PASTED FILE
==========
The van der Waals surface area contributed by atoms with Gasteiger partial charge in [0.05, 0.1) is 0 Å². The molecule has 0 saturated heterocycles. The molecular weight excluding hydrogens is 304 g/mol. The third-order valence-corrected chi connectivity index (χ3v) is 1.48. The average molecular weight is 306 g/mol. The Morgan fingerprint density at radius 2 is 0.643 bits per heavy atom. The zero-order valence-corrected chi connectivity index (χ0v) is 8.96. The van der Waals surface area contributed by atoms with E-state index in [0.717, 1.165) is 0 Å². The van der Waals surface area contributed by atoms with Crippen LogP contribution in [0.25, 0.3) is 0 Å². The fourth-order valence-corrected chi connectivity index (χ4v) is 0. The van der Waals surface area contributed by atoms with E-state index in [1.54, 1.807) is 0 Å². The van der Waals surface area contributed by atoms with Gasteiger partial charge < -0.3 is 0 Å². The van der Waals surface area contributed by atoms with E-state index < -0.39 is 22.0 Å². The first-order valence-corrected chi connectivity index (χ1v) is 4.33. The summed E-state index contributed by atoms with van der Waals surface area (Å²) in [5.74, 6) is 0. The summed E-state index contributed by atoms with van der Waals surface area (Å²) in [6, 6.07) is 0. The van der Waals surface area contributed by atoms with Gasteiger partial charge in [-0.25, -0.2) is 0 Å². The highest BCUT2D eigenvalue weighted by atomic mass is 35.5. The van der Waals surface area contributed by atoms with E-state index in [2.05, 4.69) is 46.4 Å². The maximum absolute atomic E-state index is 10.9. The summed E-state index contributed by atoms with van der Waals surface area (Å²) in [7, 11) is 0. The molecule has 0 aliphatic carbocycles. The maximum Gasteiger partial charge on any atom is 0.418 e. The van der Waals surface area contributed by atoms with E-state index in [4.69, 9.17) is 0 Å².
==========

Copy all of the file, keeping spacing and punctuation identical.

The van der Waals surface area contributed by atoms with Gasteiger partial charge in [0.05, 0.1) is 0 Å². The molecule has 0 saturated heterocycles. The molecular weight excluding hydrogens is 304 g/mol. The third-order valence-corrected chi connectivity index (χ3v) is 1.48. The average molecular weight is 306 g/mol. The Morgan fingerprint density at radius 2 is 0.643 bits per heavy atom. The zero-order valence-corrected chi connectivity index (χ0v) is 8.96. The van der Waals surface area contributed by atoms with E-state index in [0.717, 1.165) is 0 Å². The van der Waals surface area contributed by atoms with Crippen LogP contribution in [0.25, 0.3) is 0 Å². The fourth-order valence-corrected chi connectivity index (χ4v) is 0. The van der Waals surface area contributed by atoms with E-state index in [1.54, 1.807) is 0 Å². The van der Waals surface area contributed by atoms with Gasteiger partial charge < -0.3 is 0 Å². The van der Waals surface area contributed by atoms with E-state index < -0.39 is 22.0 Å². The first-order valence-corrected chi connectivity index (χ1v) is 4.33. The summed E-state index contributed by atoms with van der Waals surface area (Å²) in [5.74, 6) is 0. The summed E-state index contributed by atoms with van der Waals surface area (Å²) in [6, 6.07) is 0. The van der Waals surface area contributed by atoms with Gasteiger partial charge in [-0.25, -0.2) is 0 Å². The highest BCUT2D eigenvalue weighted by atomic mass is 35.5. The van der Waals surface area contributed by atoms with E-state index in [2.05, 4.69) is 46.4 Å². The maximum absolute atomic E-state index is 10.9. The summed E-state index contributed by atoms with van der Waals surface area (Å²) in [7, 11) is 0. The molecule has 0 aliphatic carbocycles. The maximum Gasteiger partial charge on any atom is 0.418 e. The van der Waals surface area contributed by atoms with E-state index in [4.69, 9.17) is 0 Å².